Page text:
• Mary Anne Chambers, Former MPP, Retired Banking Executive

These business leaders offered their personal insights and some practical strategies that women can employ to become effective leaders.  It may come as no surprise that many of the women had similar advice.   The following is a summary of my takeaways from the conference on essential leadership skills for women and includes some of my own suggestions for further reading on the subject matter:


  •         be your authentic self
  •         ask others for feedback
  •         know what’s important to you
  •         don’t try and be someone else because you cannot sustain that
  •         don’t compare yourself to others

Authentic Self – Do Who You Are

360 Feedback Assessment Tool (for assistance with launching and interpreting your 360 results, you can contact me here)


Identify and Promote Your Strengths

  • believe in yourself and take personal responsibility in achieving  your goals  
  • own your success, celebrate your victories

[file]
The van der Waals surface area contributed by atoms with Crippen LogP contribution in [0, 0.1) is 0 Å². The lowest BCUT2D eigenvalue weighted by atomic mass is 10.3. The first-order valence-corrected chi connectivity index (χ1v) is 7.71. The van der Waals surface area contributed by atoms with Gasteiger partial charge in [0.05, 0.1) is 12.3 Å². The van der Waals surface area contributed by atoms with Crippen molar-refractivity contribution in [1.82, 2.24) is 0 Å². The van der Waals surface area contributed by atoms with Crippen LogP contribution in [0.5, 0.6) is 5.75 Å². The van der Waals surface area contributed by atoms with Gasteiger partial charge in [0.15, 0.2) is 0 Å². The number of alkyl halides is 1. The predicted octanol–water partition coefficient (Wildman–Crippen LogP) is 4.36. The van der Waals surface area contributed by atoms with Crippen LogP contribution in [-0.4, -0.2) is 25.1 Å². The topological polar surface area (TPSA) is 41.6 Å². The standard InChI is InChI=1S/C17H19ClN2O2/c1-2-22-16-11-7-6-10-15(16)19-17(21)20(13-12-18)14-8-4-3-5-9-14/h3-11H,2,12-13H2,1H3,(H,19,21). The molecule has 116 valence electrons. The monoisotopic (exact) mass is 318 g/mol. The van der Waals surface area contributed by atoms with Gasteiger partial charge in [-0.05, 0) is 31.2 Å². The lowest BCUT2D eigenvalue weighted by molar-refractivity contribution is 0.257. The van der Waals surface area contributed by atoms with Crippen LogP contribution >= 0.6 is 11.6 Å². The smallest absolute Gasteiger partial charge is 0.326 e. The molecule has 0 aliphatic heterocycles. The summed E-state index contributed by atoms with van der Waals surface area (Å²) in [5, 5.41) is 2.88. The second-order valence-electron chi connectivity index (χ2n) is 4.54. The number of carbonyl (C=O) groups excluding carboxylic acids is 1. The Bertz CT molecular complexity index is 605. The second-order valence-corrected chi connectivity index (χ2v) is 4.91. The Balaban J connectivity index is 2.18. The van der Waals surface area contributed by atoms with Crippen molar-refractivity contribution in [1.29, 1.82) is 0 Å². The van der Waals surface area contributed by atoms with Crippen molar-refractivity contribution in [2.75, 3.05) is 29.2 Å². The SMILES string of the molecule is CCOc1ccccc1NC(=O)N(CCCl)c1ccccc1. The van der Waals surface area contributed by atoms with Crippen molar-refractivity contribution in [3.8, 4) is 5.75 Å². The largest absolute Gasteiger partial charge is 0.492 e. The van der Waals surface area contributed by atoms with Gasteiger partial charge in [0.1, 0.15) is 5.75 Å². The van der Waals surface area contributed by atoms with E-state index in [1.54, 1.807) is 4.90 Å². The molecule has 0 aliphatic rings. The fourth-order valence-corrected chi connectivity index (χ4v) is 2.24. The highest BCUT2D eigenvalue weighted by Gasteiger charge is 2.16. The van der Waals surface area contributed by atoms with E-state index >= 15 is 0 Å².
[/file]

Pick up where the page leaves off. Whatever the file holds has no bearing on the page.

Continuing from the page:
• don’t assume people will automatically know what you want…articulate it
  • play up your strengths

StrengthsFinder 2.0

Using a SWOT Analysis in Your Career Planning

Making it to the Executive Suite: A Woman’s Guide to the Art of Self-Promotion


Lifelong Learning

  • never stop learning
  • be willing to acknowledge that there are things you don’t know and make a commitment to lifelong learning

State of Learning in Canada: No Time for Complacency

The importance of lifelong learning

Build Skills


“Others” Awareness

  • make a conscious effort to respect others
  • learn to communicate effectively, both one-on-one and in groups
  • adapt your style according to who you’re interacting with (Situational Leadership Model, Ken Blanchard)

How To Demonstrate Respect at Work

Ten Tips for Small Group Communication

What’s Your Communication Style?

Situational Leadership